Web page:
Making charitable gifts with publicly traded securities is often better than writing cheques because one half of the taxable gain in a qualifying gift of securities is exempt from taxation.
If you sell publicly traded securities, 50% of the gain is taxable. However, when you contribute qualifying securities to the Diocese of Edmonton or to any charity none of the gain is taxable. For example, if you donate securities that originally cost you $4,000 and are now worth $10,000, you realize $6,000 of capital gain but pay tax on none of the gain.
Your donation receipt will be issued for the full fair market value (FMV) of the securities on the date they are transferred to the Church. In computing the amount of your charitable tax credit, you get the benefit of all of the appreciation but you pay tax on a small fraction of it.
Planning Opportunities With Publicly Traded Securities
When it’s time to sell
You may own securities you don’t think will perform in the future as well as they have in the past, or maybe you expect a correction in the entire market. Nevertheless, you hesitate to sell because you don’t want to pay tax on the gain. If you have been planning to make a charitable gift, these securities could be the ideal asset to use for that gift. The net cost of the gift could be relatively low. Consider this example.
Charles M. thinks it is time to sell some stock now valued at $10,000 with an adjusted cost base of only $2,000. He has also been thinking of making a $10,000 gift to the Diocese of Edmonton. His combined federal and provincial tax rate is 39% and his charitable tax credit rate is 50%. What is the real cost of giving the stock instead of selling it?
Option 1 – Sell stock
|Taxable gain (50% × $8,000)||4,000|
|Tax on gain (39% × $4,000)||1,560|
|Tax credit ($10,000 ×50%)||5,000|
|Net tax saving ($5,000 – 1,560)||$3,440|
Option 2 – Donate Stock
|Taxable gain (0% × $8,000)||0|
|Tax on gain||0|
|Tax credit (50% x $10,000)||5,000|
|Net tax saving ($5,000 – 3,440)||$1,560|
Charles is $1,560 better off donating the shares than selling them and donating the cash.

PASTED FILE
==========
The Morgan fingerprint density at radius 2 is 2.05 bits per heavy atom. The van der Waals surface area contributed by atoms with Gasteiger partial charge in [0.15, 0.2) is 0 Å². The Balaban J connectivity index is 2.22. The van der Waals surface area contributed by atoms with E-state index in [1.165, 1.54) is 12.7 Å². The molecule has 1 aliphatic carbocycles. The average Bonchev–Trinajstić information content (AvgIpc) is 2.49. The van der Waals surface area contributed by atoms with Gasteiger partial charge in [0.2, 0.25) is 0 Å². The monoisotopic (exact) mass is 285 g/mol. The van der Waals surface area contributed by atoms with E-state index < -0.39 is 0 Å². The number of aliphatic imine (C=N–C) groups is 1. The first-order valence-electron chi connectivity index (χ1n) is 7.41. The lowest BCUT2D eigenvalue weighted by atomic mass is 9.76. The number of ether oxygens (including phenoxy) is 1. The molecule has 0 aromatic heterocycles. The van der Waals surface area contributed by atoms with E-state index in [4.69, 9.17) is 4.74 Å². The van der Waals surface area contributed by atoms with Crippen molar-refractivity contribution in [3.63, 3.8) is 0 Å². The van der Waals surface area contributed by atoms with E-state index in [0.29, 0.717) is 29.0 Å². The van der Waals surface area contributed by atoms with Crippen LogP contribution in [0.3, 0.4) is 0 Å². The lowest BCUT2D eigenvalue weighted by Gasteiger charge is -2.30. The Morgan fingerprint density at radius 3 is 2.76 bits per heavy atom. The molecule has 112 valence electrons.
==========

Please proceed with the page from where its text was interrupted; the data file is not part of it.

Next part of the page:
When you want to hold
Unlike Charles in the previous example, you may have a stock you think has a great future. While you like the idea of exempting part of the gain from taxation, you do not want to lose out on likely future appreciation. Thus, you are more inclined to hold the stock and make this year’s charitable gift with cash.
If you have such a stock, you might consider giving it and using the cash, which you otherwise would have given, to repurchase the stock on the market. You would have an increased cost base for the stock, and when you sell it in the future you will be taxed only on the gain accruing after the repurchase.
Bequest of Securities
The exemption from taxable gain applies to charitable bequests as well as to gifts during your lifetime. Thus, if you intend to make a bequest to charity as well as to family members, it could be advantageous to fund your charitable bequest with appreciated, publicly traded securities and your family bequests with other assets. You can do this either by making a specific bequest of certain securities, or by empowering your executor to select the assets for the charitable bequest.
Suppose, for example, that your estate consists of your principal residence, plus cash, plus $100,000 of publicly traded stock with an adjusted cost base of $40,000, and that you want to leave $100,000 to charity and the balance to your children. If the stock goes to the children, $30,000 of the gain (50% × $60,000) will be taxed, but if it goes to the Church none of the gain will be taxed. Better, then, to give the charity your stock and the children your cash and principal residence, neither of which is taxable.
For gifts of publicly traded securities to registered charities such as the Diocese of Edmonton, your parish or The Anglican Church of Canada, the maximum amount charitable contributions made prior to the year of death that can be claimed in any one year is 75% of net income plus 25% of the taxable gain arising from the gift. Unused tax credits can be carried forward for up to five years beyond the year of the gift. The contribution limit for gifts made in the year of death (including bequests) is 100% of net income reported on the terminal income tax return. Any unused tax credit may be carried back to the year immediately preceding death.
If you would like more information, in confidence and without obligation, please complete and return the Request for Planned Giving Information form.
The information on this webpage does not constitute legal or financial advice and should not be relied upon as a substitute for professional advice. The Planned Giving Office encourages you to seek professional legal, estate planning and financial advice before deciding on a course of action. The examples given above reflect rates at the time of writing and are subject to change.